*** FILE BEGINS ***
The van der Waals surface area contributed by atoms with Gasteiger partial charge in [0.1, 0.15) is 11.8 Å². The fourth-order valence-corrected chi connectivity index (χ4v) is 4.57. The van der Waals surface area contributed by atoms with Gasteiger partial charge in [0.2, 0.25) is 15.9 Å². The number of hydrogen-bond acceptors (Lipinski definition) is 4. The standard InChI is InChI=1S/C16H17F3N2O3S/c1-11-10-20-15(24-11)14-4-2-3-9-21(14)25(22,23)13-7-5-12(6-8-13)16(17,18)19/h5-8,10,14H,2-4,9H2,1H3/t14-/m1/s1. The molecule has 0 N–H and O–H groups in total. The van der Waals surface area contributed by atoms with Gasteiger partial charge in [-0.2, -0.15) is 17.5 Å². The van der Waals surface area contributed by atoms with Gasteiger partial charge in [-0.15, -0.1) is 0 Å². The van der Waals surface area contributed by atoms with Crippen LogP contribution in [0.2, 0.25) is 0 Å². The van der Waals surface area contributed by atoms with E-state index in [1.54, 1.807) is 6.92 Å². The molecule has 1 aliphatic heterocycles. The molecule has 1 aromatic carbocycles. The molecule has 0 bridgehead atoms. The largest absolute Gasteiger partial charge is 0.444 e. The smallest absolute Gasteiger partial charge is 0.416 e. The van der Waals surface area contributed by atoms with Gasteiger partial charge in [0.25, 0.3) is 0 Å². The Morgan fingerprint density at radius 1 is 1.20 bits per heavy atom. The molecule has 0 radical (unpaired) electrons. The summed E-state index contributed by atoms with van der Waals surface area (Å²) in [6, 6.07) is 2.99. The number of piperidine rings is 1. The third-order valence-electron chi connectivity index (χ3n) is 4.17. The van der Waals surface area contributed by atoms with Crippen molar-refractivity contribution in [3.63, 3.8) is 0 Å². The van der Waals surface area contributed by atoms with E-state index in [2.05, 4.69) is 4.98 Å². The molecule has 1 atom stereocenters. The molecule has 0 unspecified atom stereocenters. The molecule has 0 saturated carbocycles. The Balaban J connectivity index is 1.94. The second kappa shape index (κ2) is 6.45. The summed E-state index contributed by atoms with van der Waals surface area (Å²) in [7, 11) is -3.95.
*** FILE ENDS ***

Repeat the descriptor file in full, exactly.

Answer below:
The van der Waals surface area contributed by atoms with Gasteiger partial charge in [0.1, 0.15) is 11.8 Å². The fourth-order valence-corrected chi connectivity index (χ4v) is 4.57. The van der Waals surface area contributed by atoms with Gasteiger partial charge in [0.2, 0.25) is 15.9 Å². The number of hydrogen-bond acceptors (Lipinski definition) is 4. The standard InChI is InChI=1S/C16H17F3N2O3S/c1-11-10-20-15(24-11)14-4-2-3-9-21(14)25(22,23)13-7-5-12(6-8-13)16(17,18)19/h5-8,10,14H,2-4,9H2,1H3/t14-/m1/s1. The molecule has 0 N–H and O–H groups in total. The van der Waals surface area contributed by atoms with Gasteiger partial charge in [-0.2, -0.15) is 17.5 Å². The van der Waals surface area contributed by atoms with Gasteiger partial charge in [-0.15, -0.1) is 0 Å². The van der Waals surface area contributed by atoms with Crippen LogP contribution in [0.2, 0.25) is 0 Å². The van der Waals surface area contributed by atoms with E-state index in [1.54, 1.807) is 6.92 Å². The molecule has 1 aliphatic heterocycles. The molecule has 1 aromatic carbocycles. The molecule has 0 bridgehead atoms. The largest absolute Gasteiger partial charge is 0.444 e. The smallest absolute Gasteiger partial charge is 0.416 e. The van der Waals surface area contributed by atoms with Gasteiger partial charge in [0.25, 0.3) is 0 Å². The Morgan fingerprint density at radius 1 is 1.20 bits per heavy atom. The molecule has 0 radical (unpaired) electrons. The summed E-state index contributed by atoms with van der Waals surface area (Å²) in [6, 6.07) is 2.99. The number of piperidine rings is 1. The third-order valence-electron chi connectivity index (χ3n) is 4.17. The van der Waals surface area contributed by atoms with Crippen molar-refractivity contribution in [3.63, 3.8) is 0 Å². The van der Waals surface area contributed by atoms with E-state index in [2.05, 4.69) is 4.98 Å². The molecule has 1 atom stereocenters. The molecule has 0 unspecified atom stereocenters. The molecule has 0 saturated carbocycles. The Balaban J connectivity index is 1.94. The second kappa shape index (κ2) is 6.45. The summed E-state index contributed by atoms with van der Waals surface area (Å²) in [7, 11) is -3.95.